Calman A. Levin, 73, estate lawyer, literary executor of Gertrude Stein

April 12, 2003|By Jacques Kelly | Jacques Kelly,SUN STAFF

Calman A. Levin, who founded a law firm and represented the estate of writer Gertrude Stein, died Thursday of a heart attack at his Village of Cross Keys home. He was 73.

In 1958, along with partners Stanford G. Gann Sr. and Robert M. Hankin, he founded the firm of Levin, Gann and Hankin, later Levin & Gann. He practiced in the tower of the former Maryland National Bank Building at Baltimore and Light streets.

Mr. Levin specialized in estate planning and administration and remained active in the practice until his death. The firm is now located in Towson.

Born in Baltimore and raised on Park Avenue in Reservoir Hill, he was a 1947 graduate of City College. He earned a bachelor's degree from the University of Maryland, College Park and received his law degree from the University of Maryland School of Law in 1953.

As a young man, he worked with his father, Ellis Levin, who was one of the city's principal criminal defense attorneys. His father died in 1960.

Colleagues said Mr. Levin did not share his father's interest in criminal work and wanted to branch out into civil law. Early in his career, he worked with Baltimore attorney Daniel Joseph in establishing a practice.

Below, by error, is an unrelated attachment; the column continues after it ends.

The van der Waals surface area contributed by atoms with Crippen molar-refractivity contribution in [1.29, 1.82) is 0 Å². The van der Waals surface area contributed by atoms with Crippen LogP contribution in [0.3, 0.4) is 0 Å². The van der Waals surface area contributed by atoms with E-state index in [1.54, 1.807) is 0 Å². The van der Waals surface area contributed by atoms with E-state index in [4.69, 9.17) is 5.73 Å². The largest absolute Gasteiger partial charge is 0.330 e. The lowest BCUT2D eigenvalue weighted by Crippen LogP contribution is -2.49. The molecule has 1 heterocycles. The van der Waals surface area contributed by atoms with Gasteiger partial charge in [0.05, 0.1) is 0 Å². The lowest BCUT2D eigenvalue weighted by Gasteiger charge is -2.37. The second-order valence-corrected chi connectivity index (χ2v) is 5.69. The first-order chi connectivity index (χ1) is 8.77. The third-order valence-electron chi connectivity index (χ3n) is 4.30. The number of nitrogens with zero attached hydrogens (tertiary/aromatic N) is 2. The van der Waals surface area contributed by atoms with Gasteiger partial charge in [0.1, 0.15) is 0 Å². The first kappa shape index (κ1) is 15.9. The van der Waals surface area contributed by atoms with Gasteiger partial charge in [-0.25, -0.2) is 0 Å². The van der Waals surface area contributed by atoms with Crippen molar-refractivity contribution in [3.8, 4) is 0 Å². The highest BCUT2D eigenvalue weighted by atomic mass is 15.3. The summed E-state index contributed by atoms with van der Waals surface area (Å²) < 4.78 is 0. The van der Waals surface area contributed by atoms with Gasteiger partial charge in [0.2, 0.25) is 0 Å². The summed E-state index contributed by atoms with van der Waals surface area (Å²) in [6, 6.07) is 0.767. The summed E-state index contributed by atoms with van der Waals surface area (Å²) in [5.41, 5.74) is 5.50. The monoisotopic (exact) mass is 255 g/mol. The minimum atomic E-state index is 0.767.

"He was a classic gentleman," said Stanford G. Gann Sr., his longtime law partner and a brother-in-law. "As a result, he was a calming influence throughout his relationships. He brought a sense of peace to the table. He was not necessarily the compromiser -- but he possessed a Solomon-like perspective on issues."

About 40 years ago, Mr. Levin became the literary executor of the late Gertrude Stein, an avant-garde writer who once lived in Baltimore but who spent much of her life in Paris. The position meant overseeing approval for use of her works by publishers and theatrical producers.

"Several times a week, he would get a call to use her works," said Bill Gilmore, Mr. Levin's life partner. "He was always fascinated that after so many years, performers and literary professionals from all over the world were continuing to have an interest."

Mr. Levin's legal conference room had a section of books filled with works related to Stein, who died in 1946. He also visited Paris several times to do legal work with the literary estate. He met with Alice B. Toklas, Ms. Stein's longtime companion, who died in 1967.

Colleagues recalled that Mr. Levin was evenhanded, judicious and gave sound legal advice.

"He had a mediator's personality. He was old-fashioned. He had an amazing civility. He always inquired, `How are you?' He knew many, many people from all different communities and had a host of friends," said Randolph C. Knepper, a legal associate and friend

Mr. Levin had a lifelong interest in the New York theater and attended numerous plays and musicals. He also attended the Everyman Theater.

Services will be held at 1 p.m. tomorrow at Sol Levinson & Bros., 8900 Reisterstown Road.

In addition to Mr. Gilmore, survivors include Mr. Levin's sister, Sonia "Suzzy" Gann of Pikesville; and nieces and nephews.

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